(By the way, I’m just using CrossWorlds for easier development because of Maven. As before, the demo application will also be available as an OSGi plugin web application.)

This blog post is as much a brain-dump, so Google can index the solutions I’ve used and I can free up my memory for new learning. And although I know I’m ahead of many Domino developers, I’m way behind most web developers and thankfully some in the community have supported my bungling fumbles as I struggle through the mud!

XPages has brought developers significantly closer to standard web development approaches and tools. But there are still areas where integrating Domino into that landscape is a challenge. Nonetheless, Domino still has a great deal to offer and some significant benefits over alternate elements in a stack. It’s untangling that stack that can be tricky.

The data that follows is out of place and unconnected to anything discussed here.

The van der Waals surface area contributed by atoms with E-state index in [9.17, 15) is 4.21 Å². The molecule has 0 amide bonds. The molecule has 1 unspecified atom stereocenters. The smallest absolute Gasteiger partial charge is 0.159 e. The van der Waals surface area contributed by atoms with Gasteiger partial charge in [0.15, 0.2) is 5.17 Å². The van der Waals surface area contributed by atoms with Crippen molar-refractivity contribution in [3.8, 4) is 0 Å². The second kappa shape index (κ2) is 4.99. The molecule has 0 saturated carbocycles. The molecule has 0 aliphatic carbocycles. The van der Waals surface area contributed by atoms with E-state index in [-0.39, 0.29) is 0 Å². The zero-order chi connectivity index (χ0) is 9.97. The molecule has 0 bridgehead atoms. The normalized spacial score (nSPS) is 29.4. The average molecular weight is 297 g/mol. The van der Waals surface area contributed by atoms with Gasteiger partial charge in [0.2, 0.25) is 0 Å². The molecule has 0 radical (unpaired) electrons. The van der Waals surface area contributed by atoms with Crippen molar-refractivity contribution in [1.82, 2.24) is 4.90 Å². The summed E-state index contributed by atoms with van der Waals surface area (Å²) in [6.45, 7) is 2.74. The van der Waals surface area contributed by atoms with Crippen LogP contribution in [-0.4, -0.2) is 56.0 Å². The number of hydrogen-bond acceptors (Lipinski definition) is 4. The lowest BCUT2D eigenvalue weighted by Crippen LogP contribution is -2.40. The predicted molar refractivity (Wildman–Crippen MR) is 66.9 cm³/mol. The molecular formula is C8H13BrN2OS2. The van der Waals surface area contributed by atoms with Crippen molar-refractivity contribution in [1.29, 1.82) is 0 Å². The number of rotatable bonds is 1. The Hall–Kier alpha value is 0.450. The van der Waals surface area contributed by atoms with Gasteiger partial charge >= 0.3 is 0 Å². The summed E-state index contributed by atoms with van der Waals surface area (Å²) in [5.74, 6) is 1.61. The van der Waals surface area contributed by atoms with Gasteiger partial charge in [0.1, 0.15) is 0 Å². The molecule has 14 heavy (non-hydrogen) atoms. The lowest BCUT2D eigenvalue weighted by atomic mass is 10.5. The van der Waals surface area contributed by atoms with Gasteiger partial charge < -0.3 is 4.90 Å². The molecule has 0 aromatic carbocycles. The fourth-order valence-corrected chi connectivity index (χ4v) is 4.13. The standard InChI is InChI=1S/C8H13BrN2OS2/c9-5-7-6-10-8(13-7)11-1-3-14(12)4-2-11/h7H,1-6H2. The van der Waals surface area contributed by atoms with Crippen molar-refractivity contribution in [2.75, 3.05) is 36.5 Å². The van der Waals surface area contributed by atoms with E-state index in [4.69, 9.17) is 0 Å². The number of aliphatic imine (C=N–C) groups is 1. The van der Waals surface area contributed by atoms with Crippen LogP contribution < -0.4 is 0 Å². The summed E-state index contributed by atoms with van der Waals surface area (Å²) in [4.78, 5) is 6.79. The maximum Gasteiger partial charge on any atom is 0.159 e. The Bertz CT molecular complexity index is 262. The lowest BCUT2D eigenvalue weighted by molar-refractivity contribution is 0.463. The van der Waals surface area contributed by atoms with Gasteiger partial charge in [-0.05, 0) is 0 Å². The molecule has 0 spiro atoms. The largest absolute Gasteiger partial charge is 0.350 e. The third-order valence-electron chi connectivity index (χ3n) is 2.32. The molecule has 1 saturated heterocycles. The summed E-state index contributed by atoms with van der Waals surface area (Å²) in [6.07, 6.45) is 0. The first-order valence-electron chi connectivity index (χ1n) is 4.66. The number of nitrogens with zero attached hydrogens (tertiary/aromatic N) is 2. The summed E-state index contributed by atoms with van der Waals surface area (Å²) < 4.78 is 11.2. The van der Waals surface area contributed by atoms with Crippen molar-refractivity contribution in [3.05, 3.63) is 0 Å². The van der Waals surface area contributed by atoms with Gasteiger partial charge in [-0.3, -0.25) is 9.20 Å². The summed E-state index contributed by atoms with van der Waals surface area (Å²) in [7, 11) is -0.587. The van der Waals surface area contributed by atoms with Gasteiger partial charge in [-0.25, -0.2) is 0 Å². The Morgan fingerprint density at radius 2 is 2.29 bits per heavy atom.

2 thoughts on “Git Flow, Maven, ODA and Domino FP8”

  1. Paul, Great post. I am starting my own journey into Git for myself in order to bring into my development group. So this post is extremely interesting to me. Please continue with your journey into the source control jungles for us (and me).

    – Eric

  2. Git flow is a great system and is very suitable for versioned release of software where it is likely that there are still users with different versions.
    Just wanted to add for anyone that is doing more of a ‘continuous delivery’ style of project check out github-flow we have found it to be a good fit for projects that don’t really need ‘version bumping’ and the related management of different versions